Martin Machado is proof that creative inspiration can strike at any time. The San Francisco-based artist was trying to avoid freeway congestion after visiting family in Sacramento when he opted for a backroads route through the Delta region, stumbling upon landscapes and vistas he had never before seen. “I was just blown away by how beautiful it was as I followed the river and saw all these little towns,” he says.
It was then that Machado, an experienced sailor as well as a painter, resolved to sail from San Francisco to Sacramento, stopping along the way to paint what he observed. “I kept seeing sections of water that looked sailable, and that sparked my interest in making the trip.”
With his 26-foot sloop rig packed with oil paints and canvases, a camp stove and a cooler full of frozen soups, Machado set sail in March just as Bay Area residents were being ordered to shelter in place due to the pandemic. He rushed through the first leg of the trip, managing to reach the shelter of the Delta before a storm barreled through the area.
Over the ensuing days, Machado was beset by challenges, from inclement weather to hands bleeding from the arduous task of pulling up anchors. A malfunctioning motor took as long as 90 minutes to get working each morning. As soon as Machado docked in Sacramento, the motor died for good, the victim of a cracked valve. A friend fetched a new one in the Bay Area while he painted in the shadow of the Tower Bridge.
Between the daily grind of managing the boat and worries about what was happening with his wife and children back home, “there were definitely added layers of tension and stress,” says Machado. “It was not exactly easy to get the artistic juices flowing.” Yet he managed to soak in the beauty of the terrain as he meandered through places like Georgiana Slough and Pirate’s Lair.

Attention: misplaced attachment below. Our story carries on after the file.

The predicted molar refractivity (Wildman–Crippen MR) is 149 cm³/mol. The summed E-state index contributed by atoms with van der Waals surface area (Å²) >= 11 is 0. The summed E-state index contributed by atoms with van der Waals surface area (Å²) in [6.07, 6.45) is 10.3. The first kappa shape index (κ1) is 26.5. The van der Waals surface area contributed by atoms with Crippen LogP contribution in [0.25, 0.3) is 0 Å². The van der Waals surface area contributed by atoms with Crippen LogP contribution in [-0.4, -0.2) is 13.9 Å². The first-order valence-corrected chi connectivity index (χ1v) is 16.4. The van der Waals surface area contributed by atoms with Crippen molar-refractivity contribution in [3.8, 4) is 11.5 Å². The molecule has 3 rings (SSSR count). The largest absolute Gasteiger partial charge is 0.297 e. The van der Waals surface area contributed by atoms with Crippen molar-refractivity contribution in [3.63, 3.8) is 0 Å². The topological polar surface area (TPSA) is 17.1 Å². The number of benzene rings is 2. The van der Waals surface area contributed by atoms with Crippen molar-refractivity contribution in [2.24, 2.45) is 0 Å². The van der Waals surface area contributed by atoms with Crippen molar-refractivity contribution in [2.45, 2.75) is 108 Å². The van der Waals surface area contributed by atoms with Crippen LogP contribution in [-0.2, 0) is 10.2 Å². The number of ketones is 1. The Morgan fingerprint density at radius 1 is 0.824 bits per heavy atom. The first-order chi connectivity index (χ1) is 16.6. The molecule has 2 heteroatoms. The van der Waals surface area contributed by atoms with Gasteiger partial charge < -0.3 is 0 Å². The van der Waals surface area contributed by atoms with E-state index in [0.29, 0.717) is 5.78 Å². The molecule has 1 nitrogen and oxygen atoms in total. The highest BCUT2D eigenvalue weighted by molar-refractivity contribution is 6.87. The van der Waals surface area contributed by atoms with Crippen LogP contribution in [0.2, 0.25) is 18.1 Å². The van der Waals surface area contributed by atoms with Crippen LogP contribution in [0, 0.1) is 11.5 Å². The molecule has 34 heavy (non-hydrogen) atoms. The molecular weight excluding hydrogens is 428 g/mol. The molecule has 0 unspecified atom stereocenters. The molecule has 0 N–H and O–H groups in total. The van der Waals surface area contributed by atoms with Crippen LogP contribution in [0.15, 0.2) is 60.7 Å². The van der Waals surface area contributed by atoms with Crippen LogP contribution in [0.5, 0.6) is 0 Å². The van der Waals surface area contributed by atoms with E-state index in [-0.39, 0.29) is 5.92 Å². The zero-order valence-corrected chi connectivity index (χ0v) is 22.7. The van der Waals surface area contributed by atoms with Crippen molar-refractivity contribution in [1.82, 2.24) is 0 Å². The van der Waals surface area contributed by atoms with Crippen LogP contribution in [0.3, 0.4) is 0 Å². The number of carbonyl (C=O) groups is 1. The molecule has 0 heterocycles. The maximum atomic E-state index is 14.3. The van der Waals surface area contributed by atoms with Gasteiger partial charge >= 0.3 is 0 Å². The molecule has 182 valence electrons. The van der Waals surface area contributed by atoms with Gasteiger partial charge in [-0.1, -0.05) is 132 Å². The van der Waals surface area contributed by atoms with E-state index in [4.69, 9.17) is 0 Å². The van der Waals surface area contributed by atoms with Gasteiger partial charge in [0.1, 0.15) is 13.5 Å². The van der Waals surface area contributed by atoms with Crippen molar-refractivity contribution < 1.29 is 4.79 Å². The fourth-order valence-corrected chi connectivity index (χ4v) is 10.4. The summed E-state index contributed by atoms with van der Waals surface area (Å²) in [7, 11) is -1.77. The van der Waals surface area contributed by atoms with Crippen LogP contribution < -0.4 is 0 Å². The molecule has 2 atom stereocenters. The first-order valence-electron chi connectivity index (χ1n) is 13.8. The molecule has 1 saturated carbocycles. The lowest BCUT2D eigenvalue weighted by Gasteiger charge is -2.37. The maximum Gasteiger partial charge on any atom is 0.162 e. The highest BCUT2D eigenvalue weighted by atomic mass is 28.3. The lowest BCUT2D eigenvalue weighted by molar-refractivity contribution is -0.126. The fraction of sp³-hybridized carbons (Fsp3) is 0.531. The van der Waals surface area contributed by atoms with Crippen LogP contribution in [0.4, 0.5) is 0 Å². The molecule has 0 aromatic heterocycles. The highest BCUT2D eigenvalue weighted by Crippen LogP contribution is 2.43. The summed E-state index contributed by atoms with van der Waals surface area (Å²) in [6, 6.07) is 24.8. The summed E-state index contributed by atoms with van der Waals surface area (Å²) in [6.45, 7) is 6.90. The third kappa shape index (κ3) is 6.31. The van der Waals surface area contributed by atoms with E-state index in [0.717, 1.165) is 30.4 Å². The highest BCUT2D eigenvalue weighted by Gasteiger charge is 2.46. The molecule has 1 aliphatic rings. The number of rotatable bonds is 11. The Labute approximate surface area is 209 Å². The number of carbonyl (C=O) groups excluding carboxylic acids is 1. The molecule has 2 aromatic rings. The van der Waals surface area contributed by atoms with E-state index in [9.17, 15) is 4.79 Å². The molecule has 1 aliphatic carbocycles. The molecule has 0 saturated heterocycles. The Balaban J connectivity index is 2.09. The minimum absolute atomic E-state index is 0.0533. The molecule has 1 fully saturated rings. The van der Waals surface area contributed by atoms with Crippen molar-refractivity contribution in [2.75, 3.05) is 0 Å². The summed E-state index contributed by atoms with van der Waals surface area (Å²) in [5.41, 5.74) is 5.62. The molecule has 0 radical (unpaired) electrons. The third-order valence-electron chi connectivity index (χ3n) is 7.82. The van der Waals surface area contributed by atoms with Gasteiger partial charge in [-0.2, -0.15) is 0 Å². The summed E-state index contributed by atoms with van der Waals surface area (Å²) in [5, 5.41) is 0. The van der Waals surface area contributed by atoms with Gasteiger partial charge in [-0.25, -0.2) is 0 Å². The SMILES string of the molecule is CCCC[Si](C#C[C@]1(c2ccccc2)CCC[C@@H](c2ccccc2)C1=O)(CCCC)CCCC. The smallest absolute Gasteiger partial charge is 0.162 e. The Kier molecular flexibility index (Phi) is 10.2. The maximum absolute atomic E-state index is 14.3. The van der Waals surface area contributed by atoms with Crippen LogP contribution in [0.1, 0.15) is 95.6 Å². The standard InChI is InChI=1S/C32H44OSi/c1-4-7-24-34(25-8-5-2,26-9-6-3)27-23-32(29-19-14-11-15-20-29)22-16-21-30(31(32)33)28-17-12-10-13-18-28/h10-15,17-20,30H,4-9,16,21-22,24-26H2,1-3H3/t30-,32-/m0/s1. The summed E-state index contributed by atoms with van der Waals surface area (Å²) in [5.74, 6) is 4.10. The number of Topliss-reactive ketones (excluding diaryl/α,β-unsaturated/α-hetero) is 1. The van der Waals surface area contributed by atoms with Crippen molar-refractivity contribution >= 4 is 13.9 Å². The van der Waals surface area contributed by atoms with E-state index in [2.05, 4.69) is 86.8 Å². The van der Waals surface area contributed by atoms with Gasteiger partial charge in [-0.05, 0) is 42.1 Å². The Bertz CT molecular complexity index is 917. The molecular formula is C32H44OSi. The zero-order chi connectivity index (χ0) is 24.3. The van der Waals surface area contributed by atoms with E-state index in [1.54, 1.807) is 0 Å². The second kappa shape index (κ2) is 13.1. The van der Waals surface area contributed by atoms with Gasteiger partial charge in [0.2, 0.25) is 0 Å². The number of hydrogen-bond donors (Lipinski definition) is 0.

“I loved experiencing twilight along the river. I saw amazing trees, small towns, people camping along the shoreline sitting by the fire,” he says. “Passing people, they don’t know you and you don’t know them. It was good practice being challenged by the physicality and limitations of time, testing my body until I was super sore and exhausted, trying to squeeze some art out of it.”
That art—a handful of moody, pointillistic oil paintings from the expedition—along with some sailing ephemera was turned into an exhibition titled “Bows and Bends,” which showed at Public Land, a gallery space in Sacramento. Gallerist Austin McManus said the work was the result of a “unique endeavor,” adding, “I don’t know too many artists who paint while on a sailboat.”
Machado, who has ambitions of repeating the trip someday, possibly with his son, remains inspired by the experience. “I know I’ll continue making work about the trip for a long time. I have a lot of paintings in my mind.”